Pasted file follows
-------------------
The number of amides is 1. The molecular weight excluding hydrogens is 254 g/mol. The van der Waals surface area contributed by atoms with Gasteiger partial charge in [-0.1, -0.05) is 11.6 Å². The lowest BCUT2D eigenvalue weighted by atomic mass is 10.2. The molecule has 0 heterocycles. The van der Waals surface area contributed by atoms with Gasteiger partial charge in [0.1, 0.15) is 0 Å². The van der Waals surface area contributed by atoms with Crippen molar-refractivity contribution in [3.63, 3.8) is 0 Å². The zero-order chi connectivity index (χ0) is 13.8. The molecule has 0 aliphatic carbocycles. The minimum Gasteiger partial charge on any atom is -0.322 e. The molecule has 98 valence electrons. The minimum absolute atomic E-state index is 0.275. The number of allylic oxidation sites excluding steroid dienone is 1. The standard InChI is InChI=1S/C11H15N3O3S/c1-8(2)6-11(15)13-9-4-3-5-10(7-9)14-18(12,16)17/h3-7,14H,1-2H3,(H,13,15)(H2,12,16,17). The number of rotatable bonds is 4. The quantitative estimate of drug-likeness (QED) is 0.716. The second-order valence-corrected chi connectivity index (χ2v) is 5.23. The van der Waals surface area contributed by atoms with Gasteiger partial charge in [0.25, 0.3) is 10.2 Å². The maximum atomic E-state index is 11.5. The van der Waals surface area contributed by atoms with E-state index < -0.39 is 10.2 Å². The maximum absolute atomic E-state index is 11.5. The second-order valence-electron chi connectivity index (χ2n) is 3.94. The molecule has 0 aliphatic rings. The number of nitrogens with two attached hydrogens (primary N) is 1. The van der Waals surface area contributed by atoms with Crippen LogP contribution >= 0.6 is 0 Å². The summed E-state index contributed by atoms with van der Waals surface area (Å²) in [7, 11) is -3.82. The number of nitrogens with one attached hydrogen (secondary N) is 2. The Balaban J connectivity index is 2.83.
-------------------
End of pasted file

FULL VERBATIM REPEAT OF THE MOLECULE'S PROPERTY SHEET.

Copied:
The number of amides is 1. The molecular weight excluding hydrogens is 254 g/mol. The van der Waals surface area contributed by atoms with Gasteiger partial charge in [-0.1, -0.05) is 11.6 Å². The lowest BCUT2D eigenvalue weighted by atomic mass is 10.2. The molecule has 0 heterocycles. The van der Waals surface area contributed by atoms with Gasteiger partial charge in [0.1, 0.15) is 0 Å². The van der Waals surface area contributed by atoms with Crippen molar-refractivity contribution in [3.63, 3.8) is 0 Å². The zero-order chi connectivity index (χ0) is 13.8. The molecule has 0 aliphatic carbocycles. The minimum Gasteiger partial charge on any atom is -0.322 e. The molecule has 98 valence electrons. The minimum absolute atomic E-state index is 0.275. The number of allylic oxidation sites excluding steroid dienone is 1. The standard InChI is InChI=1S/C11H15N3O3S/c1-8(2)6-11(15)13-9-4-3-5-10(7-9)14-18(12,16)17/h3-7,14H,1-2H3,(H,13,15)(H2,12,16,17). The number of rotatable bonds is 4. The quantitative estimate of drug-likeness (QED) is 0.716. The second-order valence-corrected chi connectivity index (χ2v) is 5.23. The van der Waals surface area contributed by atoms with Gasteiger partial charge in [0.25, 0.3) is 10.2 Å². The maximum atomic E-state index is 11.5. The van der Waals surface area contributed by atoms with E-state index < -0.39 is 10.2 Å². The maximum absolute atomic E-state index is 11.5. The second-order valence-electron chi connectivity index (χ2n) is 3.94. The molecule has 0 aliphatic rings. The number of nitrogens with two attached hydrogens (primary N) is 1. The van der Waals surface area contributed by atoms with Crippen LogP contribution >= 0.6 is 0 Å². The summed E-state index contributed by atoms with van der Waals surface area (Å²) in [7, 11) is -3.82. The number of nitrogens with one attached hydrogen (secondary N) is 2. The Balaban J connectivity index is 2.83.